Thursday, January 16, 2014Tweet
[IWS] Catalyst: FEELING DIFFERENT: BEING THE "OTHER" IN U.S. WORKPLACES [16 January 2014]
IWS Documented News Service
Institute for Workplace Studies----------------- Professor Samuel B. Bacharach
School of Industrial & Labor Relations-------- Director, Institute for Workplace Studies
16 East 34th Street, 4th floor---------------------- Stuart Basefsky
New York, NY 10016 -------------------------------Director, IWS News Bureau
Feeling Different: Being the “Other” in US Workplaces [16 January 2014]
[full-text, 17 pages]
Press Release 16 January 2014
Companies Lose When Employees Feel Excluded
Feeling different from colleagues can result in limited opportunities and downsized aspirations, new Catalyst report finds.
NEW YORK (January 16, 2014)—What happens when employees feel like “others” at work, and sense that they don’t really belong? Catalyst’s new report, Feeling Different: Being the "Other" in US Workplaces, shows that feeling different from co-workers—whether because of gender, race/ethnicity, or nationality—can not only make employees feel isolated and excluded, but can impact their career advancement and ultimately their aspirations.
The net result for companies: a tremendous loss of potential talent.
Feelings of exclusion can be compounded when someone feels like an “other” in more than one way, such as being a black woman in an office of white men.
Anyone can feel like an “other” in the workplace. It can be a woman in a male-led workforce, a male in an industry filled with women (such as nursing), an LGBT employee, or an expatriate working in a foreign country.
Women who feel different from their workgroup based on race/ethnicity may come to be excluded in important ways. Compared to women who do not feel racially/ethnically different and all men, they:
· Receive fewer promotions.
· Are less likely to be at the senior executive/CEO level, despite being qualified to lead.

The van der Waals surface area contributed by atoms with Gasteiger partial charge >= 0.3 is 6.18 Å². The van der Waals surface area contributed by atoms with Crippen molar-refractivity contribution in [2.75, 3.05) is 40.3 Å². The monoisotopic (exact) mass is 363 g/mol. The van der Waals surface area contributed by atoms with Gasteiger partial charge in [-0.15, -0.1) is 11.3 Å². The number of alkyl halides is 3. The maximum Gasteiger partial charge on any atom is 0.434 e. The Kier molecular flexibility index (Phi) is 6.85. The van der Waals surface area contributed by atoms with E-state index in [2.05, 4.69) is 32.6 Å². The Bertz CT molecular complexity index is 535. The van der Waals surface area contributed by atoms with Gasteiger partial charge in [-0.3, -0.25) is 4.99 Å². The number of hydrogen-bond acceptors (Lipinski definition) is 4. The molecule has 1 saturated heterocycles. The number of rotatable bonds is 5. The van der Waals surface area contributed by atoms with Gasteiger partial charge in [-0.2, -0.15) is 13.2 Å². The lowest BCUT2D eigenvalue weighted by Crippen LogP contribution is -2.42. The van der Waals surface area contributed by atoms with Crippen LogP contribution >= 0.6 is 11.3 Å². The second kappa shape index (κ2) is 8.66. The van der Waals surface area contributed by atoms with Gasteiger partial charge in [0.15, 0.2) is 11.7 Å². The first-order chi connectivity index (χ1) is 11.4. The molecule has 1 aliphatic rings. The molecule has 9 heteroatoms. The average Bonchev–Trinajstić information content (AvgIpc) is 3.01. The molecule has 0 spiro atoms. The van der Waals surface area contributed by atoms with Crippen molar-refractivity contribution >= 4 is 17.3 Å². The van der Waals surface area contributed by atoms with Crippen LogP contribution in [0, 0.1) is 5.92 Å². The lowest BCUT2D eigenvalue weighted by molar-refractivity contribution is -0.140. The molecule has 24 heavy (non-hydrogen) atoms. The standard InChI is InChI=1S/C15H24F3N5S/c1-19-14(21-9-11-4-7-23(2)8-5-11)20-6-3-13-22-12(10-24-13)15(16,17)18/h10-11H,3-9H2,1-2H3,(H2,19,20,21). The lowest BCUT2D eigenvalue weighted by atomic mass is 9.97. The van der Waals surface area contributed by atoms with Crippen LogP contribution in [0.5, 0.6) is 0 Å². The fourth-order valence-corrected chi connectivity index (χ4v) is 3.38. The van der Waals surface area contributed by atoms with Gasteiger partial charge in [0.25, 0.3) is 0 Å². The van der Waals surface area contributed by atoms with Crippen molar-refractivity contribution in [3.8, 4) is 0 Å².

· Are less likely to have high-level mentors—and may therefore be less often recommended for important opportunities.
· Feel more limited by a lack of access to high-visibility assignments.
· Are more likely to downsize their aspirations; this is especially true if they have children and spouses/partners working full-time.
But the study suggests that feeling different doesn’t have to mean feeling excluded—especially if companies and co-workers show employees that their differences are an asset. Catalyst recommends that organizations create a sense of belonging by making “others” feel valued for their differences, rather than uncomfortably conscious of them, and putting mechanisms into place to make sure they have equal access to sponsors and hot jobs.
“When employees feel that their ‘otherness’ is seen as a strength, rather than a challenge, everybody in the company benefits,” says Deborah Gillis, President and CEO, Catalyst. “By ensuring that everyone feels included and valued at work, companies are positioned to celebrate and leverage the unique talents and perspectives that each employee brings to the table, creating a workplace where everyone can thrive.”
Read more about the study and its methodology.
View the infographic.
Read a blog post by the study’s lead researchers.
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